Opus 47 - Baroque Oboe in C

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The Trio Sonata

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    While double-reed instruments have existed for a long time, the direct ancestor of the modern oboe originated in the seventeenth century. The baroque oboe appears to have been developed in France by instrument makers in the Hotteterre family, who introduced it to the court of Louis XIV in 1657. The new instrument produced the same volume as the ancient chalumeau but was also capable of soft tones. It quickly gained favour throughout Europe and became one of the most expressive instruments in the orchestra. Beginning in the nineteenth century, the oboe gradually underwent changes, such as the addition of a key mechanism, which led to the modern oboe.

      Baroque Oboe in C - CMC 91-420.1-4 Baroque Oboe in C
    In the manner of Johann Christoph Denner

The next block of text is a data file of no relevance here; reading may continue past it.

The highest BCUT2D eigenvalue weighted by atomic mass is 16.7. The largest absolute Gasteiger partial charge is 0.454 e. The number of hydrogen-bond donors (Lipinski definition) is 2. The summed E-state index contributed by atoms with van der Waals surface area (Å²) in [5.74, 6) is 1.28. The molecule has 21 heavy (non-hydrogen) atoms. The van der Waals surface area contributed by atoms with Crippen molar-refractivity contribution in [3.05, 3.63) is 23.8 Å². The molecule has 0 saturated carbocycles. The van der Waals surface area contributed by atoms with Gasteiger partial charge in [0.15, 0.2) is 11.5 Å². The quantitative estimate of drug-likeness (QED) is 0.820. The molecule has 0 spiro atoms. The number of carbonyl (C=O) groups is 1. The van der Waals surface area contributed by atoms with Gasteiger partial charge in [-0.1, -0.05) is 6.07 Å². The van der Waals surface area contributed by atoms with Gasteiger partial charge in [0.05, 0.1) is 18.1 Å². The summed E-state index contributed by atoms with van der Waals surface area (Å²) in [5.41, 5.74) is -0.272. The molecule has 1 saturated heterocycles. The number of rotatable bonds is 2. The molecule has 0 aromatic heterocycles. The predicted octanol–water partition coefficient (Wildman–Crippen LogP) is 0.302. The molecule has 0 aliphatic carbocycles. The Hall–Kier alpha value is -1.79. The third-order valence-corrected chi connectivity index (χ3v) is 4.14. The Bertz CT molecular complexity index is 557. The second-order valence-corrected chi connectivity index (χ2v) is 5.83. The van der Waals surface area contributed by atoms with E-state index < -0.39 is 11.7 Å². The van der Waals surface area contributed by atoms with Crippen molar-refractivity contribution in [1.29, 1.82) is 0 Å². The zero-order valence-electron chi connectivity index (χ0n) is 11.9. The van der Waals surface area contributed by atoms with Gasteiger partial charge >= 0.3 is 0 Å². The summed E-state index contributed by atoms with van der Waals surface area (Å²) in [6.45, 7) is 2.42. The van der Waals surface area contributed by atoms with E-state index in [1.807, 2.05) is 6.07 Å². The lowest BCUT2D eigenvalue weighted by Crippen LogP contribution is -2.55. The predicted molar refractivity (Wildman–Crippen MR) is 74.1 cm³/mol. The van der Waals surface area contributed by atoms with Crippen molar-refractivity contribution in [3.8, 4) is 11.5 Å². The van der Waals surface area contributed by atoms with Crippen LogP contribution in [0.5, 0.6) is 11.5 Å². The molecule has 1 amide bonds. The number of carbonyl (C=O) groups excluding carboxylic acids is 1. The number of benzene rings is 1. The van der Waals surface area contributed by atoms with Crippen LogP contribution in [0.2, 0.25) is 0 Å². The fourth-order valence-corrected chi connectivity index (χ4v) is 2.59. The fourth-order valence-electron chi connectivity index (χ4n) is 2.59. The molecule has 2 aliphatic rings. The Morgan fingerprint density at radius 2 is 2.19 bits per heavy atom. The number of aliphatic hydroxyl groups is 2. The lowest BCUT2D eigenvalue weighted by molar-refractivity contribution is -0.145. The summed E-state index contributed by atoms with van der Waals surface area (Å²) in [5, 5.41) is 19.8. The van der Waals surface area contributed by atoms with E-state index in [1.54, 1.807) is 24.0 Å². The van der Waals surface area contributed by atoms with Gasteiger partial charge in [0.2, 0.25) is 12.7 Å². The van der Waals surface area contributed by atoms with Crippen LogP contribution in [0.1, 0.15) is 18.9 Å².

By Martin Léveillé and Jean-Luc Boudreau
    Montreal, Quebec
    Boxwood, brass
    57 cm
    Die-stamped: "Boudreau Léveillé Montreal"

    This oboe is based on an instrument by Johann Christoph Denner that is preserved in Nuremberg, Germany. The Denners were renowned wind-instrument makers in that city. Four such oboes are still existant. This instrument in C has three brass keys and is tuned to A=415. To produce a sharp note, the musician simply covers one of the double holes and leaves the other open. Nitric acid was used to produce the instrument's colour.


    Martin Léveillé

    A graduate in oboe and chamber music from the Conservatoire de musique de Québec, Martin Léveillé specializes in repairing and making wind instruments. Thanks to grants from the ministère des Affaires culturelles du Québec and the Canada Council, in 1983 he undertook a two-year practicum in the workshops of Jean Mignot in Paris, where he learned to make modern oboes under Michel Viger and Gérard Mignot. In 1986, he continued his studies in Utrecht, Holland, where he made baroque oboes under Toshi Masegawa. He also trained under Guy Dupin in Zurich, focusing this time on the repair of modern oboes. Since his return to Montreal, in addition to repairing modern oboes, he has crafted ten baroque oboes. He works closely with a number of luthiers and other instrument makers to design and produce instrument parts and specialized tools for making stringed instruments. Since 1991, Martin Léveillé has collaborated with Jean-Luc Boudreau to make baroque oboes.